Beth is how I began loving this way, simultaneously, with all my pockets turned inside out. My Fridays and Saturdays, she calls herself a mama’s boi. In her farmhouse in North Carolina, where she lives with her forever partner who looks just like her but taller, she has a wall of snapback hats. Beth is only half her real name — she dropped the –any for a multitude of reasons, most of them about masculinity. She doesn’t believe in microwaves but believes very much in gyms, and in suffering for results. She still has a flip phone. As I drive the switchbacks, she yells at the inept receptionists of state senators, the national heads of agencies with intimidating acronyms. She organizes people to care about rivers and also builds complex wooden boxes which she fills with tiny objects — metal soldiers, trilobites, miniature slinkies. If you met her, you would want her. Most people do. We have picked blueberries in the woods of the highest point in West Virginia, we have lain with our spines against floorboards on the outside deck of a house on stilts in coastal Mississippi while Gulf-powerful mosquitoes sucked on our toes and ears. She says, relationship structure. She says, just tell me what you need. There came a certain point, she says, where I realized I could not just sit back and say, my girlfriend is killing me. She holds my hand and rubs my palm as if she is about to read it. She rolls her face an inch from mine and stays that way all night. This makes it challenging for me to breathe. I breathe slowly and lie awake. In pictures of her from childhood, which her mother offered to me in a neat album one Thanksgiving, Beth is thin in a striped bikini, squinting hard at the camera in an expression that might be crank or might be rage — as if the camera clicked just before she could scream.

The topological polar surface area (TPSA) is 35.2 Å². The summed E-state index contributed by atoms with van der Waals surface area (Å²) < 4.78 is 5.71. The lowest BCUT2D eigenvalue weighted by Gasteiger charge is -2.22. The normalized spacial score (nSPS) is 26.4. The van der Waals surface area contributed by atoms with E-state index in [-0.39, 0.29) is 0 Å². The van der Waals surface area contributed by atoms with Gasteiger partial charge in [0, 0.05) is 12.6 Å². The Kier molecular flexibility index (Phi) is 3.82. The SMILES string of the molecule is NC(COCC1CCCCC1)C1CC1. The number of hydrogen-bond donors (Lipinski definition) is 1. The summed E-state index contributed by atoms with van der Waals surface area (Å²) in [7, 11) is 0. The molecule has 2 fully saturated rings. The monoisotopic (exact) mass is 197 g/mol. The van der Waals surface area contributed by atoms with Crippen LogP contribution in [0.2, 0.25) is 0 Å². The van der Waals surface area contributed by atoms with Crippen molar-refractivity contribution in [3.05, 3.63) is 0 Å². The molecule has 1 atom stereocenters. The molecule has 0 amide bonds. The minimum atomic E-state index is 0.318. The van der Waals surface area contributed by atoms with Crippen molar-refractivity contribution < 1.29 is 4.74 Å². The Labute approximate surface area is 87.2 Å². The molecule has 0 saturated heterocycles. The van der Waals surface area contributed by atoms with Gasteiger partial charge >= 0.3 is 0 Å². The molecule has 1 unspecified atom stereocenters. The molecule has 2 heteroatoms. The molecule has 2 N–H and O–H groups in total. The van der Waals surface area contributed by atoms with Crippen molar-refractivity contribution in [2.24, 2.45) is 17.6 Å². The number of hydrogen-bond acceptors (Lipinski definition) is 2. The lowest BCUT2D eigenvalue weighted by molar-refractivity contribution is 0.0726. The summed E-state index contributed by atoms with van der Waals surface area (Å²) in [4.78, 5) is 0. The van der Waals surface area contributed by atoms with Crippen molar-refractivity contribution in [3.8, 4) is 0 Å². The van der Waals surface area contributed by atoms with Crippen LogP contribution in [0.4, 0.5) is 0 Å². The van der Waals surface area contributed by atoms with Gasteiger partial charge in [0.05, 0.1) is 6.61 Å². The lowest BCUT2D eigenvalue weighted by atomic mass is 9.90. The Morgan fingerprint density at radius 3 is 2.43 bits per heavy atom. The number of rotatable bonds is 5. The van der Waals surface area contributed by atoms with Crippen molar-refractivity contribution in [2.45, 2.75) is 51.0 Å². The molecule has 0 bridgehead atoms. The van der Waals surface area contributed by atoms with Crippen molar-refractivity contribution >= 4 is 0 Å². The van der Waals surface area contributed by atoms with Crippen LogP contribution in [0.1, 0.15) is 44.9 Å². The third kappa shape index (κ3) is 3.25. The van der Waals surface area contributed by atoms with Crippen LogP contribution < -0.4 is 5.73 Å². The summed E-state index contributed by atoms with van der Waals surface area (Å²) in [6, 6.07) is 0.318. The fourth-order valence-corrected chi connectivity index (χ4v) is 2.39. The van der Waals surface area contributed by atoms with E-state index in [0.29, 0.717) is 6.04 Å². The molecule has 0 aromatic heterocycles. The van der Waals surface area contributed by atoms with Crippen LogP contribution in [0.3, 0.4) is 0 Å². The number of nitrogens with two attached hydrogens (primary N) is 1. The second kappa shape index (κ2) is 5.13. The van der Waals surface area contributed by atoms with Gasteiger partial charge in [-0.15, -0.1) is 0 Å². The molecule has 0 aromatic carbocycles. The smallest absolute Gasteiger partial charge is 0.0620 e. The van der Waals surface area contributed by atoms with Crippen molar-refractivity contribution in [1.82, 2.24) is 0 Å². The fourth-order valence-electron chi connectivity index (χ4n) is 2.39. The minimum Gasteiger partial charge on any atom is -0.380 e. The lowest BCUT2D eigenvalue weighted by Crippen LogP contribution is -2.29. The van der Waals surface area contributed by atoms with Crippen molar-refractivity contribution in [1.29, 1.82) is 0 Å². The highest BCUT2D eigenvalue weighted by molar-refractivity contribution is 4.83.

Sunday mornings arrive bright and foreign with too much coffee and not enough dreaming. I drive the four lane highways of I-95 up or down the East Coast from wherever I have been with Beth. I listen to the radio, to books on tape, and talk to my friends on the phone. They live in Boulder, San Francisco, Tucson; they work, they marry. I’m tired, I say. Too much traveling, they say. Stay home. They talk to me about the jobs they are finding for their students who are felons, the briefs they are filing, the emails they are answering, the art they are making — huge canvases full of nothing but red, nothing but blue, real gold leaf on top of faux gold leaf. My sweet friend Leah, a nurse, keeps me from falling asleep by describing the latest videos I’ve missed — dogs snuggling panda bears, a man who built a palace for his cat entirely from cardboard boxes.